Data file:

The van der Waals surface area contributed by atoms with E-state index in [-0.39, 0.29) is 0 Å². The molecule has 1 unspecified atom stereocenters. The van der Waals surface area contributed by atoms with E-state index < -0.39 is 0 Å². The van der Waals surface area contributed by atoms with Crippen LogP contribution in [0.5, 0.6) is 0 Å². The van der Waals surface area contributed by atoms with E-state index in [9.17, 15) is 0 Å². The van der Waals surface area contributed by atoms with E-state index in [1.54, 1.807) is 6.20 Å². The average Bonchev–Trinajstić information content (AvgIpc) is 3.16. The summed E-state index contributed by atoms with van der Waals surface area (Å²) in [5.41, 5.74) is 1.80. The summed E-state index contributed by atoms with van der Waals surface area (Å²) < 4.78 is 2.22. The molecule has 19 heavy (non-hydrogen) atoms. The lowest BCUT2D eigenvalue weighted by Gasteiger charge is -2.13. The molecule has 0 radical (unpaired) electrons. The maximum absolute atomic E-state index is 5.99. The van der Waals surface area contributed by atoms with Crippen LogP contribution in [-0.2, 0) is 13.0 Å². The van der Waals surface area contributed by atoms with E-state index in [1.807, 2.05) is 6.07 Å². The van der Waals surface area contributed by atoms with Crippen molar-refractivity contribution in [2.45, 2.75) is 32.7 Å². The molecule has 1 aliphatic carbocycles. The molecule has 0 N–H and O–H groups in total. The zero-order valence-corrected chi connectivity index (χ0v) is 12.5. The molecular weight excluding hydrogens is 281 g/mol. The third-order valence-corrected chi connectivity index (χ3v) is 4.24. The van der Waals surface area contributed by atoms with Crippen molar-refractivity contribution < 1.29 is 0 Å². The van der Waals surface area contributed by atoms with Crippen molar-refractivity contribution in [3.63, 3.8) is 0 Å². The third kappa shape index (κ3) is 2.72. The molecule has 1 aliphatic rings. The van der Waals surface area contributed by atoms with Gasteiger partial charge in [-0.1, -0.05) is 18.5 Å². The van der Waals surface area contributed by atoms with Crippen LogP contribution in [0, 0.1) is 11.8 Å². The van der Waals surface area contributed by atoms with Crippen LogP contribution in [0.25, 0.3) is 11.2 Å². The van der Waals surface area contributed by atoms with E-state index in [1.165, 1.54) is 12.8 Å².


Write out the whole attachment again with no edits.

The van der Waals surface area contributed by atoms with E-state index in [-0.39, 0.29) is 0 Å². The molecule has 1 unspecified atom stereocenters. The van der Waals surface area contributed by atoms with E-state index < -0.39 is 0 Å². The van der Waals surface area contributed by atoms with Crippen LogP contribution in [0.5, 0.6) is 0 Å². The van der Waals surface area contributed by atoms with E-state index in [9.17, 15) is 0 Å². The van der Waals surface area contributed by atoms with E-state index in [1.54, 1.807) is 6.20 Å². The average Bonchev–Trinajstić information content (AvgIpc) is 3.16. The summed E-state index contributed by atoms with van der Waals surface area (Å²) in [5.41, 5.74) is 1.80. The summed E-state index contributed by atoms with van der Waals surface area (Å²) < 4.78 is 2.22. The molecule has 19 heavy (non-hydrogen) atoms. The lowest BCUT2D eigenvalue weighted by Gasteiger charge is -2.13. The molecule has 0 radical (unpaired) electrons. The maximum absolute atomic E-state index is 5.99. The van der Waals surface area contributed by atoms with Crippen LogP contribution in [-0.2, 0) is 13.0 Å². The van der Waals surface area contributed by atoms with E-state index in [1.807, 2.05) is 6.07 Å². The van der Waals surface area contributed by atoms with Crippen molar-refractivity contribution in [2.45, 2.75) is 32.7 Å². The molecule has 1 aliphatic carbocycles. The molecule has 0 N–H and O–H groups in total. The zero-order valence-corrected chi connectivity index (χ0v) is 12.5. The molecular weight excluding hydrogens is 281 g/mol. The third-order valence-corrected chi connectivity index (χ3v) is 4.24. The van der Waals surface area contributed by atoms with Crippen molar-refractivity contribution < 1.29 is 0 Å². The van der Waals surface area contributed by atoms with Crippen molar-refractivity contribution in [3.63, 3.8) is 0 Å². The third kappa shape index (κ3) is 2.72. The molecule has 1 aliphatic rings. The van der Waals surface area contributed by atoms with Gasteiger partial charge in [-0.1, -0.05) is 18.5 Å². The van der Waals surface area contributed by atoms with Crippen LogP contribution in [0, 0.1) is 11.8 Å². The van der Waals surface area contributed by atoms with Crippen LogP contribution in [0.25, 0.3) is 11.2 Å². The van der Waals surface area contributed by atoms with E-state index in [1.165, 1.54) is 12.8 Å².